Friday, January 11, 2013

Calling Lazy Lawyers

I'm going to disagree with my learned friends on the California Court of Appeal who recently ruled in a case involving a Crips gang member in Riverside, who got his third strike and was sentenced to 25 years.

I don't care that this mobster got 25 to life for selling cocaine. What I do object to is the appellate justices, in ruling to uphold his conviction, also setting a precedent that encourages lazy lawyering.

Here's what happened. The man was arrested and assigned an attorney. Before trial the defendant decided his lawyer wasn't up to snuff and filed a "Marsden" motion which allowed him to ask the judge to let him fire his lawyer. The judge rejected the request but again, well before trial, the gangster filed a second "Marsden" motion in a note to the judge, saying he wanted a hearing to show why his attorney should be canned. The judge ruled he "would hear the motion on April 27th."

As often happens in California's bulging-to-to-point-of-breaking criminal courts, the guy's trial was postponed many times. At first, every delay was noted in the court's official record, stating that a "Marsden" hearing was to be held when the trial started. The first trial date rolled around and the defense attorney asked for a delay, and in the court's official record the clerk wrote, “Jury Trial / Marsden Motion to May 3." Several more continuances were approved by the judge, and each time the need for the "Marsden" hearing was duly noted in the record. However, on June 14th when the trial was rescheduled for June 21st, for the first time the court's official record didn't mention the "Marsden" hearing. Subsequently, the trial was postponed three more times -- July 7th, August 16th and August 20th -- and none of the minute orders from these court proceedings stated anything about a "Marsden" hearing. The defendant attended each of the court sessions.

Finally the trial got underway, and the judge began: “We’ve resolved most of the issues that counsel had brought before us. There was a couple of issues that counsel were thinking about, and so this is the time. If anybody has anything else that they want to say, put it on the record, make a pitch, or whatever. So feel free.” The judge never used the word "Marsden." The ignorant defendant "remained silent."

Here is what the appellate justices said in their unanimous ruling: "Defendant raised the Marsden issue by filing a handwritten motion in April 2010. However, he never again brought the matter to the trial court’s attention despite having been present in court a dozen times before his trial began. The trial court’s failure to conduct a hearing on the motion appears to have been the inadvertent result of the repeated continuances. ... Defendant had the duty of bringing his motion to the trial court’s attention at a time when the oversight could have been rectified. We conclude defendant’s failure to raise the issue before the matter proceeded to trial constituted abandonment of his claim."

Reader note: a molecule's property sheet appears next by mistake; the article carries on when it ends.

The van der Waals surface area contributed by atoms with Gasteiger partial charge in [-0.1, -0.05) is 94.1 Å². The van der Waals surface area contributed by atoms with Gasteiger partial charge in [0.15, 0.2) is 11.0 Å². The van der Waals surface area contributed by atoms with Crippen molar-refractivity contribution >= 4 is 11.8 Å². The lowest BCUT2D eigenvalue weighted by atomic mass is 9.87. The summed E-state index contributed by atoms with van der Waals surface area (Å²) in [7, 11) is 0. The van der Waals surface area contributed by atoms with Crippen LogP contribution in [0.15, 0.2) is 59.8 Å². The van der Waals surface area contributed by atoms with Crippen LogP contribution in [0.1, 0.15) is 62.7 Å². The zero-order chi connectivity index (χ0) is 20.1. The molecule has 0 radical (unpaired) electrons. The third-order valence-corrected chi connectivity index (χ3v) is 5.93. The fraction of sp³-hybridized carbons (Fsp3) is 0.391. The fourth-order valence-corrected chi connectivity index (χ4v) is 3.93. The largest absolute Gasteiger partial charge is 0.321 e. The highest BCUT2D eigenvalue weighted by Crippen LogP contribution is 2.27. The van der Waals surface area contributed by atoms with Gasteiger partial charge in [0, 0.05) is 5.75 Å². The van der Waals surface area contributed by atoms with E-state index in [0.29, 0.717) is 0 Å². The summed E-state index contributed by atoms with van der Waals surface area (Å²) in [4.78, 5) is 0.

So they're blaming the dumb gangbanger. How about his dumb lawyer who knew his client wanted to fire him but blithely neglected to remind the judge about the pending Marsden motion? How about the dumb judge who knew the guy wanted to fire his lawyer but somehow forgot? And how about the dumb court clerk who stopped writing the word "Marsden" in the official court records? We won't dump on the prosecutor who understandably didn't want to stick his nose in it. The appellate court lets them all off the hook, blaming the defendant who knows less about the judicial system than any of them.

The ruling coddles the man's attorney and as a result encourages laziness by lawyers who "forget" to carry through on their clients' wishes, however distasteful and self-afflicting. This ill-advised precedent also pardons sloppy record-keeping by our courts.

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